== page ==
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  • Writer's pictureHunter Friesen

"Cinema Paradiso" Throwback Review

Emotions can make or break a film. Have too little, and your film has no weight and no importance. Have too much and your film will be unbelievable and schmaltzy. Giuseppe Tornatore’s 1988 feature Cinema Paradiso definitely falls into the latter category. It’s overflowing with forced emotions that take you out more than they invest you in. Nostalgia may have blinded some people from seeing this Oscar-winning film from what it really is: a manipulative and cliched tale that is never original or worthwhile of your time.

World War II is still in full swing in the Italian countryside. The only kind of entertainment in town in the local cinema, Cinema Paradiso. Every night people arrive in droves to escape from the tragedies of reality. Out of all the attendees, the most passionate one is Toto. He’s a young boy who has a passion for film and will do anything to learn more about it. Current projectionist Alfredo reluctantly takes him under his wing and begins to teach him the skills necessary to be a projectionist. From this point, Toto and Alfredo begin a lifelong friendship, one that we witness as the film tracks Toto’s life from childhood to adult.

Cinema Paradiso is a very, very conventional film that never does anything out of the ordinary. Maybe that’s why some people love it. It harkens back to the golden age of cinema, one filled with melodrama and two-bit characters. But for me, the nostalgia feels almost politically manipulative. It shows historical clips from old films that are supposed to make you feel good, which in turns makes you feel good about the film as a whole. It’s the same technique used by any movie that includes a ton of pop culture references to try and win your emotional attachment. It feels forced and cheap, almost like the director doesn’t trust his crew.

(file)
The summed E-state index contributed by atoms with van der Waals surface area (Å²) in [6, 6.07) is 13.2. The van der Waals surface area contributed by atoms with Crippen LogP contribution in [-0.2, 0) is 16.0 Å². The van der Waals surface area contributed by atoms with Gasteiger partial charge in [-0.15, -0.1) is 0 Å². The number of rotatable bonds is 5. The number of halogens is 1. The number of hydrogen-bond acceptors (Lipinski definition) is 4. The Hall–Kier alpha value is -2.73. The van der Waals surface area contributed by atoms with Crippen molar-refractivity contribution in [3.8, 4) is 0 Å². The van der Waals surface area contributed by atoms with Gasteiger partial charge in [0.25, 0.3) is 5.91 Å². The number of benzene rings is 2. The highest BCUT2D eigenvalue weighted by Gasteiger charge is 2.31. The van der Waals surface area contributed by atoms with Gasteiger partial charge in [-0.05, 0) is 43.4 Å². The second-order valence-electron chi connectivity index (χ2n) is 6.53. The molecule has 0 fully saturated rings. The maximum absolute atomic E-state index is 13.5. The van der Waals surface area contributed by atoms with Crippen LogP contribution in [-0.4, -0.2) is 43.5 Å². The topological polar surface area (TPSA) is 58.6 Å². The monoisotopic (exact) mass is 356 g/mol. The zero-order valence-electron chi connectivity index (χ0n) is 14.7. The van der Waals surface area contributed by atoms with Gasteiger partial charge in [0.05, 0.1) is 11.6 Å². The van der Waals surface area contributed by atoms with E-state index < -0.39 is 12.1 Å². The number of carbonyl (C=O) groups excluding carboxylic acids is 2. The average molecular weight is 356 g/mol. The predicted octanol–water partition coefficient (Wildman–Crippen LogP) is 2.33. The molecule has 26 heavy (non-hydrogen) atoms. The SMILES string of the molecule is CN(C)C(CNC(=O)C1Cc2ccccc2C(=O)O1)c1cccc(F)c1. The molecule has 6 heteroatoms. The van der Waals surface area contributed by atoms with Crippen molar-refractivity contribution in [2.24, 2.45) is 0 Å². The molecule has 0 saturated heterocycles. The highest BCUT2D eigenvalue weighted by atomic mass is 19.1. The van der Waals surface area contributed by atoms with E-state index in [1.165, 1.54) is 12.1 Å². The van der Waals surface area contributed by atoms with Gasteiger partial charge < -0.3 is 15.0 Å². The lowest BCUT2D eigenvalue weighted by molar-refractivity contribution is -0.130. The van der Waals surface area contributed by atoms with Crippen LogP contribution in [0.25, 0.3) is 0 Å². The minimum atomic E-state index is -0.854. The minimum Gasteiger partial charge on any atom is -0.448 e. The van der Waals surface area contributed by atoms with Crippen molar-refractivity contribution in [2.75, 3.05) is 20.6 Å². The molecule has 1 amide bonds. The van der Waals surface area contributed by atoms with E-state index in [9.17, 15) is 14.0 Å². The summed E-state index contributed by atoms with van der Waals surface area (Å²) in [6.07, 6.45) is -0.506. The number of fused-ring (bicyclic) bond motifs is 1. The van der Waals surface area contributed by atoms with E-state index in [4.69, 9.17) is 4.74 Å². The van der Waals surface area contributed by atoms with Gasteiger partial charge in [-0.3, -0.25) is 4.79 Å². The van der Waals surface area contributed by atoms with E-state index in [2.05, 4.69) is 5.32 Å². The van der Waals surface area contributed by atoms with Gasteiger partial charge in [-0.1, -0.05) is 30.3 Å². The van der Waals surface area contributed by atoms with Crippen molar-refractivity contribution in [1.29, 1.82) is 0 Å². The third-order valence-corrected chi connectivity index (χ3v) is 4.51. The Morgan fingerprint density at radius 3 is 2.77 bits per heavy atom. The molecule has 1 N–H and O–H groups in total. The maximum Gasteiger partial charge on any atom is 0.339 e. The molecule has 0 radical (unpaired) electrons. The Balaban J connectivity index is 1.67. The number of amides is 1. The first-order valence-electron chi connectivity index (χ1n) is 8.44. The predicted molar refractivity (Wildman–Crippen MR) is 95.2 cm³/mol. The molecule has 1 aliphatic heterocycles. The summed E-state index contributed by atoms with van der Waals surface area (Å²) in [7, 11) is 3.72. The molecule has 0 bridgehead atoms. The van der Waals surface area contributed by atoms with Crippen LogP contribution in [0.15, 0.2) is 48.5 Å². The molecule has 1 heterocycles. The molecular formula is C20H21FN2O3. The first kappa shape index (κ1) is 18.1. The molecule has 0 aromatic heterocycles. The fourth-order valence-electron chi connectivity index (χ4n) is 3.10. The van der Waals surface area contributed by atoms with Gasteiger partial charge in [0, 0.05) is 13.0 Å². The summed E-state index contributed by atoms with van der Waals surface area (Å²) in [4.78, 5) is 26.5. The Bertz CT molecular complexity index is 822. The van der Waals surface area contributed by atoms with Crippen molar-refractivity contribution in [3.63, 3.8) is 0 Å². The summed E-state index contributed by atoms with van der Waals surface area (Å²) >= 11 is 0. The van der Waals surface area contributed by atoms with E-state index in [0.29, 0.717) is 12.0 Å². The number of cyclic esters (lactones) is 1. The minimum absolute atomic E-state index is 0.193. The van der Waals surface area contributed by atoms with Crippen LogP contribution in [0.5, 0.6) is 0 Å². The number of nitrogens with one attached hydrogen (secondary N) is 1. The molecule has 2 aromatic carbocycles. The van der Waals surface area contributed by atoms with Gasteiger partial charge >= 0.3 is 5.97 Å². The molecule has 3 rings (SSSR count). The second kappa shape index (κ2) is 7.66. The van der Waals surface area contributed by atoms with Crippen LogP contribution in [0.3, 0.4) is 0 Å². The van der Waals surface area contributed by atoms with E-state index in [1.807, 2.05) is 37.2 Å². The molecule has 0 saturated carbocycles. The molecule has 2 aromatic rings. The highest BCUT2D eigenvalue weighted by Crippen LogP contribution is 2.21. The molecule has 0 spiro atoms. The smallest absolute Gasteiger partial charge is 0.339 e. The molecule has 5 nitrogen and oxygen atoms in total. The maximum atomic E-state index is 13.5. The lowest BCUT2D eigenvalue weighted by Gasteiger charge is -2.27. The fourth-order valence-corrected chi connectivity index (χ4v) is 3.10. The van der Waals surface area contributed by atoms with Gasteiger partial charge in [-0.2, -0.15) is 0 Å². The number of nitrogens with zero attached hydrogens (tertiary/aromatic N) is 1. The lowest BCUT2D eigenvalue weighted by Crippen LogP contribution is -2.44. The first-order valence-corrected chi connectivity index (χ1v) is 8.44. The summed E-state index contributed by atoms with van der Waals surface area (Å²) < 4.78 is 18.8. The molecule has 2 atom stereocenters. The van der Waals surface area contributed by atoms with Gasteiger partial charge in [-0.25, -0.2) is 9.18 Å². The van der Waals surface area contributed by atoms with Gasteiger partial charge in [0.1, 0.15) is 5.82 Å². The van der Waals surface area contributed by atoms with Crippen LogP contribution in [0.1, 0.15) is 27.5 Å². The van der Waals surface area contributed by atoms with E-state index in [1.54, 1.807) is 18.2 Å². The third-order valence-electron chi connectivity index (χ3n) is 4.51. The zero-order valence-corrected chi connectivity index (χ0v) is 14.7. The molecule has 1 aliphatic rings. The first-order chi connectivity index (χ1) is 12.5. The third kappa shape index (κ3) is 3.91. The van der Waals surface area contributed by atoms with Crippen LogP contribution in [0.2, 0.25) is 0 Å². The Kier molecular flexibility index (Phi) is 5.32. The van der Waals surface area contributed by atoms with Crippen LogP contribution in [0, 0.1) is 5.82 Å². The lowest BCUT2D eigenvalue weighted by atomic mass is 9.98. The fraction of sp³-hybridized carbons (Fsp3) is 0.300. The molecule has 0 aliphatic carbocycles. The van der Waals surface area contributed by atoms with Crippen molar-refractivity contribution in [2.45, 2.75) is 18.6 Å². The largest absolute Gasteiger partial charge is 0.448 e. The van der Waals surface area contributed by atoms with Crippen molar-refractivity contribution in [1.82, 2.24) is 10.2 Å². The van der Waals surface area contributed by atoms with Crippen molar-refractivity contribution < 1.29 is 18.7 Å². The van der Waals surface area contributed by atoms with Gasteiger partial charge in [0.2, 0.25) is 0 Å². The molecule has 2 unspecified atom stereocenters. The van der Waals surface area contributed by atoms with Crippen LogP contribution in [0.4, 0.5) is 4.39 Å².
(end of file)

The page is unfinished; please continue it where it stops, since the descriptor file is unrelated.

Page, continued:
The film also overplayed its hand when it comes to delivering on the emotions. Nothing you feel is natural. Everything is presented with so much artificial drama and weight that it soon becomes tiresome to watch. It feels like a ploy by the director to get you to care about the film. It also feels so political and awards baity towards the Oscar voters. “Look at how important cinema is!” is the main message that is repeated numerous times, each time getting more and more irritating.

Ennio Morricone is one of the greatest composers of all time, and he proves it here with a great theme. It has a classical and uplifting beat that perfectly captures the tone of the film. Unfortunately, Tornatore gives Morricone the ultimate disrespect by using so many times that it too becomes annoying to hear.

One positive that I can say is that the actors were quite good, especially the pair of Philippe Noiret and Salvatore Cascio as Alfredo and young Toto, respectively. They have great chemistry and are able to carry the early parts of the film with ease.

Marco Leonardi does a pretty good job as adolescent Toto. He mostly just coasts off his good looks, but he does bring some complexity to his character. He does struggle with the emotional bits however and comes off a bit too hammy.

This is one of the clearest cut cases of what a film did right and what it did wrong. The performances and music are all there, but the directing is atrocious and sinks everything. This would be a must-see film if a more serious director had taken the helm. Unfortunately, hindsight is 20/20 and what we are left with is a film that tries way too hard to make you care about what it wants to say.


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